Classic in the Country far more than hoops to Jenkins

Classic in the Country far more than hoops to Jenkins
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Martin Luther King, Jr. has been one of the main focal points of Classic in the Country since its inception. A decade ago Marvin Blanks, left, visited the CitC and delivered King’s “I Have a Dream” speech.

                        

A decade ago Marvin Blanks, “Orator of the Century,” walked into the Perry Reese Community Center at Hiland High School during the opening day of Classic in the Country VII and delivered a rendition of Dr. Martin Luther King’s “I Have a Dream” speech.

CitC promoter Tom Jenkins, who has worked toward creating equality and unity his whole life, was stirred as Blanks delivered a spot-on speech that took nearly 18 minutes before the evening’s final basketball game.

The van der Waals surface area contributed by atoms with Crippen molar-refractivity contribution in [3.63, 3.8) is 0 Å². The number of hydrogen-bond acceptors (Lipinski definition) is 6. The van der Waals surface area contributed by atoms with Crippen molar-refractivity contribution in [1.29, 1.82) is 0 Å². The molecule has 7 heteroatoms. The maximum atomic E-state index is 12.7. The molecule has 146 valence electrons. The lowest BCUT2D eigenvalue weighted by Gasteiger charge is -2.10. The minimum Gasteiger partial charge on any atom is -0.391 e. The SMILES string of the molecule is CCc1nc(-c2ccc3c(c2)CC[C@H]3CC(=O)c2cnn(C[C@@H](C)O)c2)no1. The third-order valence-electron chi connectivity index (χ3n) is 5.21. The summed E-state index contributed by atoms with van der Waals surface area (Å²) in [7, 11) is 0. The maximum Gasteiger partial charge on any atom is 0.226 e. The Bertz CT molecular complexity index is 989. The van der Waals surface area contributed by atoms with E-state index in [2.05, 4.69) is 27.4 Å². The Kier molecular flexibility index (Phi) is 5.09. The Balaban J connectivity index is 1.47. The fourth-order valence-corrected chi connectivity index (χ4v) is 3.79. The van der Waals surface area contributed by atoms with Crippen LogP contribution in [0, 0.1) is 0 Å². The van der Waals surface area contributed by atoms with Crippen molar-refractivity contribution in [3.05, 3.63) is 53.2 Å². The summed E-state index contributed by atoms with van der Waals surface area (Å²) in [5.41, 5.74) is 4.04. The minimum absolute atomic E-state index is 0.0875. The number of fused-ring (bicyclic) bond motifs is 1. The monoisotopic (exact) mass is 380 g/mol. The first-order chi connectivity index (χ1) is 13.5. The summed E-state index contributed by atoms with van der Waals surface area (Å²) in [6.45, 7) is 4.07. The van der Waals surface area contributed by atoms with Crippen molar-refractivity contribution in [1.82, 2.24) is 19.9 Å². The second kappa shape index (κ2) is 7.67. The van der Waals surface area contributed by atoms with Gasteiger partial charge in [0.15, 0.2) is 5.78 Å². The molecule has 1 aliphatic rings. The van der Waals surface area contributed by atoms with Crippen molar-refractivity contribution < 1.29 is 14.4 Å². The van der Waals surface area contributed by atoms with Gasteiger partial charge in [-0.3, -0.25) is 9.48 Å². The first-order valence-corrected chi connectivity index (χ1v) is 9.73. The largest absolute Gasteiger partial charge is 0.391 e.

A decade later Jenkins still considers that the shining moment among many that have taken place during the three-day high school girls basketball showcase that is heading into its 17th year and is considered one of the finest of its kind in the United States. This year’s event will take place Saturday to Monday, Jan. 18-20.

“What an incredible moment to set the stage for what we want to portray at the Classic,” Jenkins said. “It was stirring. You could have heard a pin drop, and it was a packed house. It was such a unique moment and one that I will always remember.”

That moment almost didn’t happen. Jenkins had checked into a number of Dr. King impersonators, but they were expensive. When Blanks learned about the decision not to have the speech given, he contacted Jenkins and lobbied for him to reconsider. Blanks considerably dropped his price to present the speech, stating at the time that he felt it was something that had to take place in such a meaningful setting.